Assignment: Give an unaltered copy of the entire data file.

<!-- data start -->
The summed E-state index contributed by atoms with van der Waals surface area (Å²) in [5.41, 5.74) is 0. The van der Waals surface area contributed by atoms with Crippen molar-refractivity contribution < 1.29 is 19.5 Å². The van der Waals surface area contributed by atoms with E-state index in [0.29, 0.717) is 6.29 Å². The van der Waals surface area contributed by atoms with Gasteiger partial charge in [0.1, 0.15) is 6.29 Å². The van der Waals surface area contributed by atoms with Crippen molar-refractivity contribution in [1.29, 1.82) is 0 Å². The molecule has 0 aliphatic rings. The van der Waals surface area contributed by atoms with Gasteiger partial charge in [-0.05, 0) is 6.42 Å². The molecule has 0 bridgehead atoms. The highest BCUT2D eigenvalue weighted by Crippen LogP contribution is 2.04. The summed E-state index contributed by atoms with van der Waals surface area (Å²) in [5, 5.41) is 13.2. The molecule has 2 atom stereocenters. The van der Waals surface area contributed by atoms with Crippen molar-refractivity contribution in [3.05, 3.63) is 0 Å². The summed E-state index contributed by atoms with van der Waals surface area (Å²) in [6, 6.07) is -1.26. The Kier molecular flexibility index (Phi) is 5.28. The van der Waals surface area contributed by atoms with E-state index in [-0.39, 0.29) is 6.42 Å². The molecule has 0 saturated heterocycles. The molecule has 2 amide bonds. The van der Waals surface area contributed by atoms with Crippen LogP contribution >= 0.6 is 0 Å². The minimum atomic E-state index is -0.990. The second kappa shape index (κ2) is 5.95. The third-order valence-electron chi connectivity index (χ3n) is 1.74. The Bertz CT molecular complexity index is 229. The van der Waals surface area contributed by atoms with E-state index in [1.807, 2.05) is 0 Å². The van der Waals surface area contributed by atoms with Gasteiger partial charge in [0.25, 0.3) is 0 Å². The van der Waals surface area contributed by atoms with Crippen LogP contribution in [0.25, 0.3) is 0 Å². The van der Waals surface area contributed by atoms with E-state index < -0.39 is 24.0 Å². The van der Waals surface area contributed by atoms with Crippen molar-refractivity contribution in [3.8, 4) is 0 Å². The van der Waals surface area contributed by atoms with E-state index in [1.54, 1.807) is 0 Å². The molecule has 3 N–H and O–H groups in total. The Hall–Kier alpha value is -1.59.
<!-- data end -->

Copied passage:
The summed E-state index contributed by atoms with van der Waals surface area (Å²) in [5.41, 5.74) is 0. The van der Waals surface area contributed by atoms with Crippen molar-refractivity contribution < 1.29 is 19.5 Å². The van der Waals surface area contributed by atoms with E-state index in [0.29, 0.717) is 6.29 Å². The van der Waals surface area contributed by atoms with Gasteiger partial charge in [0.1, 0.15) is 6.29 Å². The van der Waals surface area contributed by atoms with Crippen molar-refractivity contribution in [1.29, 1.82) is 0 Å². The molecule has 0 aliphatic rings. The van der Waals surface area contributed by atoms with Gasteiger partial charge in [-0.05, 0) is 6.42 Å². The molecule has 0 bridgehead atoms. The highest BCUT2D eigenvalue weighted by Crippen LogP contribution is 2.04. The summed E-state index contributed by atoms with van der Waals surface area (Å²) in [5, 5.41) is 13.2. The molecule has 2 atom stereocenters. The van der Waals surface area contributed by atoms with Crippen molar-refractivity contribution in [3.05, 3.63) is 0 Å². The summed E-state index contributed by atoms with van der Waals surface area (Å²) in [6, 6.07) is -1.26. The Kier molecular flexibility index (Phi) is 5.28. The van der Waals surface area contributed by atoms with E-state index in [-0.39, 0.29) is 6.42 Å². The molecule has 0 saturated heterocycles. The molecule has 2 amide bonds. The van der Waals surface area contributed by atoms with Crippen LogP contribution >= 0.6 is 0 Å². The minimum atomic E-state index is -0.990. The second kappa shape index (κ2) is 5.95. The third-order valence-electron chi connectivity index (χ3n) is 1.74. The Bertz CT molecular complexity index is 229. The van der Waals surface area contributed by atoms with E-state index in [1.807, 2.05) is 0 Å². The van der Waals surface area contributed by atoms with Gasteiger partial charge in [0.25, 0.3) is 0 Å². The van der Waals surface area contributed by atoms with Crippen LogP contribution in [0.25, 0.3) is 0 Å². The van der Waals surface area contributed by atoms with E-state index < -0.39 is 24.0 Å². The van der Waals surface area contributed by atoms with Crippen molar-refractivity contribution in [3.8, 4) is 0 Å². The van der Waals surface area contributed by atoms with E-state index in [1.54, 1.807) is 0 Å². The molecule has 3 N–H and O–H groups in total. The Hall–Kier alpha value is -1.59.